I’m currently working on a long-term project with Oxfam looking at the post-Typhoon Haiyan relief effort. The first part of the series was published in the Sunday Times Magazine today; a study of the temporary shelters that have been built since the typhoon struck on 8 November 2013.
November’s Typhoon Haiyan left more than 4 million people homeless and in need of shelter. Families have tried to repair their homes with scraps of destroyed buildings and emergency plastic sheets and now live in flimsy structures extremely vulnerable to the elements and future disasters.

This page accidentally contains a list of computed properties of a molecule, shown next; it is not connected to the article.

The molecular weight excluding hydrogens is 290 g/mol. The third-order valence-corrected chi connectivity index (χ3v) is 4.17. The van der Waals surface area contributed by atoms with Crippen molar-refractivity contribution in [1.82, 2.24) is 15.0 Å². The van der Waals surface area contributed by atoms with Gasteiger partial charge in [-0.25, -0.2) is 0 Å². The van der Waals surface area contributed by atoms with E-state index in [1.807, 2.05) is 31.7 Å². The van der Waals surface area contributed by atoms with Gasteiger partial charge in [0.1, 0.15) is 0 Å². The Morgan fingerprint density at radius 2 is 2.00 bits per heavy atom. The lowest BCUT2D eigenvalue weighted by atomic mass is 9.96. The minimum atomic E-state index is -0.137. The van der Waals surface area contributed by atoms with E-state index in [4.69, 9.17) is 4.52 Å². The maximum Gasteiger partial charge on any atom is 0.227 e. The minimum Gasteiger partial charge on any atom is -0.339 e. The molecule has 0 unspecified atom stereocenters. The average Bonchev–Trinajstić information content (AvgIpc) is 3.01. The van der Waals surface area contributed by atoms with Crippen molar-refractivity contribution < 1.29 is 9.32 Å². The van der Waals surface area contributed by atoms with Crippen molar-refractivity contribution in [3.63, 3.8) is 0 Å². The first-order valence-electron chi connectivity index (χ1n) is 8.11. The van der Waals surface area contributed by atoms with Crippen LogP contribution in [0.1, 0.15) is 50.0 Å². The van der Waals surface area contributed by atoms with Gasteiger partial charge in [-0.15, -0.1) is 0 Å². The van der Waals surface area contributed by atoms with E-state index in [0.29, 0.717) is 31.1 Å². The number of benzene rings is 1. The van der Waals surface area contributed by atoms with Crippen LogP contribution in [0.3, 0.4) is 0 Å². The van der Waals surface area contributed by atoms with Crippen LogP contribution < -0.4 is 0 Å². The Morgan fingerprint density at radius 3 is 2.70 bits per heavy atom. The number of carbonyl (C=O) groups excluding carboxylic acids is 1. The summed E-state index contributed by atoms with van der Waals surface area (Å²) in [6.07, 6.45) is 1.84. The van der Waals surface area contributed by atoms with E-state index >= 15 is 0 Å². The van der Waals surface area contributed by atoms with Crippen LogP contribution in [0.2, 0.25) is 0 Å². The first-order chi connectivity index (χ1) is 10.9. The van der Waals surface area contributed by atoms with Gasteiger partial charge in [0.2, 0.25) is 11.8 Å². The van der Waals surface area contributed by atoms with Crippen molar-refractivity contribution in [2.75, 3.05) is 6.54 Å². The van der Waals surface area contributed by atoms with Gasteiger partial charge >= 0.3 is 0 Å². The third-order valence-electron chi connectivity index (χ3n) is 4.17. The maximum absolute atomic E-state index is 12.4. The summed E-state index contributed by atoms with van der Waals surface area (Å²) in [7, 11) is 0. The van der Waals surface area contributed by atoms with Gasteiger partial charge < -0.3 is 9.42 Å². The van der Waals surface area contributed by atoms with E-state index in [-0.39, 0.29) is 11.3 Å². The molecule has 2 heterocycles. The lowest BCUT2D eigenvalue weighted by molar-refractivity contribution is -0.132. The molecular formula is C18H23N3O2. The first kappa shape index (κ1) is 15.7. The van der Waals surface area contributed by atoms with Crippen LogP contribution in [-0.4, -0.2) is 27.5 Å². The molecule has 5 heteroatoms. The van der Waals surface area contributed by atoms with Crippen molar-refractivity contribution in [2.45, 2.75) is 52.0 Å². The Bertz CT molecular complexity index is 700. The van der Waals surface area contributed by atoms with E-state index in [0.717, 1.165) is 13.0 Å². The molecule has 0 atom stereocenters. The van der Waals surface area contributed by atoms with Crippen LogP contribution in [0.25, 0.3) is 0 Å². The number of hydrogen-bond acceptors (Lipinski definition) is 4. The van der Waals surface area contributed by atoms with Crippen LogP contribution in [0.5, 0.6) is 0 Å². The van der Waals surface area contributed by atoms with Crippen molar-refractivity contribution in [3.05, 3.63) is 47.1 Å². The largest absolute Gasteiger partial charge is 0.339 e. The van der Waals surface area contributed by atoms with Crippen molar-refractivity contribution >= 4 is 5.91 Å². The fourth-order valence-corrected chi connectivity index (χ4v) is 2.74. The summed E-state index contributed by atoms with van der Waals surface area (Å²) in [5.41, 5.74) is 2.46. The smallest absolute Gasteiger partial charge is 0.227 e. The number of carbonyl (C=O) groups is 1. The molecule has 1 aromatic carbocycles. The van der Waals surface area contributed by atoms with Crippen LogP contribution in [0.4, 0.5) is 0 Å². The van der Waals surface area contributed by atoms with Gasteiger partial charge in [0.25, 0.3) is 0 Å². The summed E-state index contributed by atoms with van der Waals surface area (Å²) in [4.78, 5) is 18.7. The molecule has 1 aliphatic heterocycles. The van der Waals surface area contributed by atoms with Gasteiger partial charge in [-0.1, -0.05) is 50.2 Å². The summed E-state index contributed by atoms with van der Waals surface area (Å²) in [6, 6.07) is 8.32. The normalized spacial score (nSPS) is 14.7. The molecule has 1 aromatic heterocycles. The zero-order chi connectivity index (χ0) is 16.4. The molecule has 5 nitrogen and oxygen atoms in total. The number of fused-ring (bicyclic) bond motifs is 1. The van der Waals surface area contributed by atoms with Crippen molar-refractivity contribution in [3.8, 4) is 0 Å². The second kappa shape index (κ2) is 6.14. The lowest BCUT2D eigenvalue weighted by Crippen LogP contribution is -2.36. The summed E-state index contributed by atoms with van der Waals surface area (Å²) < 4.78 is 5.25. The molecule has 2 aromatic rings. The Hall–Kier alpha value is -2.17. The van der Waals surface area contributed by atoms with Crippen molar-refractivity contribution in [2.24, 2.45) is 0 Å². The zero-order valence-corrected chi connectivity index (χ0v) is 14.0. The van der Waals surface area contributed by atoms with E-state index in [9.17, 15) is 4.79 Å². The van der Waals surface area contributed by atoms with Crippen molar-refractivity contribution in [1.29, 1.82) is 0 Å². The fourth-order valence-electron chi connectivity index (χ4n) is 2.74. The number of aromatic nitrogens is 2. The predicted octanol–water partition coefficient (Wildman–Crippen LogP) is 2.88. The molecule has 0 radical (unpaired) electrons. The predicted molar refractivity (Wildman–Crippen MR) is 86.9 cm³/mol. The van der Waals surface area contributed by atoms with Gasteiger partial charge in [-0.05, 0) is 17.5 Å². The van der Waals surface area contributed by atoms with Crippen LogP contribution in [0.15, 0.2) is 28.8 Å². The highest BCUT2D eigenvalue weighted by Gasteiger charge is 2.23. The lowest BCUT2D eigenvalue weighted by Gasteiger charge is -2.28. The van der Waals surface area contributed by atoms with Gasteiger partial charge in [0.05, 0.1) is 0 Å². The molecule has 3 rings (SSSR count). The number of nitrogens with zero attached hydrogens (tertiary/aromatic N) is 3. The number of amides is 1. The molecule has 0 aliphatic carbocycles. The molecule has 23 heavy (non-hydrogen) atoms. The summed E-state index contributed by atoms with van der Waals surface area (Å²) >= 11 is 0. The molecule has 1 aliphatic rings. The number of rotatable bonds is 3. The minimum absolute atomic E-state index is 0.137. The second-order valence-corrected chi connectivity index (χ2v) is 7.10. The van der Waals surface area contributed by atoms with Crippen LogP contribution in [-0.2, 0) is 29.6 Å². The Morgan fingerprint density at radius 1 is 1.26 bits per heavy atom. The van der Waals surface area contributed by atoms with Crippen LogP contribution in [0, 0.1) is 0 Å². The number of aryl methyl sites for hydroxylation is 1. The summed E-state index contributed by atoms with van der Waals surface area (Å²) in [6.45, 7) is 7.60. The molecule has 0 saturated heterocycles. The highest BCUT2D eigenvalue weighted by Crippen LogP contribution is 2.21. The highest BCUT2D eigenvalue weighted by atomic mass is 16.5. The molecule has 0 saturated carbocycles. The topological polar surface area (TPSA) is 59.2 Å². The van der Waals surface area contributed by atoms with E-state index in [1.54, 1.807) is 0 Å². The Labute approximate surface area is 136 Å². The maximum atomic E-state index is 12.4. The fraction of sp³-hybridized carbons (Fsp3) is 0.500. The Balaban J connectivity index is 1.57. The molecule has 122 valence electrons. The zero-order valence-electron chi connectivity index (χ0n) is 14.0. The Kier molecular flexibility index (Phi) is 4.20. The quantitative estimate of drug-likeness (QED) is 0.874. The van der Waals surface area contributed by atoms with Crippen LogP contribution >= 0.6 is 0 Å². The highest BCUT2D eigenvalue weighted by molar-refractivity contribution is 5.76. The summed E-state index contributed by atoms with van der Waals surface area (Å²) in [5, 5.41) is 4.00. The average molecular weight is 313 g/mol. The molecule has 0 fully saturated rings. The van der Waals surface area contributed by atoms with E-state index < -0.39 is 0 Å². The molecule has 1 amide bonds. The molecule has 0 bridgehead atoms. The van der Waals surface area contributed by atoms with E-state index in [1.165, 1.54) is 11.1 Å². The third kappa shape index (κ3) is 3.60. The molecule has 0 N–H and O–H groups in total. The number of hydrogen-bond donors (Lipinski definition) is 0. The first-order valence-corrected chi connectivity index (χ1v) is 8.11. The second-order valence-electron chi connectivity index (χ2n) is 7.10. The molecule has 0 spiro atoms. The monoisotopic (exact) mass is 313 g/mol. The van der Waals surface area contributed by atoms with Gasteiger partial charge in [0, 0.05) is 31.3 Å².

“People are struggling to find places that are warm and out of harm’s way,” said Oxfam’s Country Director in the Philippines Justin Morgan. “In one of the most disaster prone countries in the world, it’s critical we quickly provide safe homes and build quality evacuation centres for those continuing to live in dangerous and difficult locations. “
More were made homeless in the Philippines by Typhoon Haiyan than by the 2004 Asian Tsunami and now millions are living in dire conditions due to the lack of adequate temporary shelter.
Donors have generously committed $331 million to the response but the UN’s shelter budget is severely under-funded at 24%
and concrete foundation slabs.
At the same time the government, the United Nations and humanitarian agencies must work with people affected to quickly find and clear safe land for temporary and permanent housing.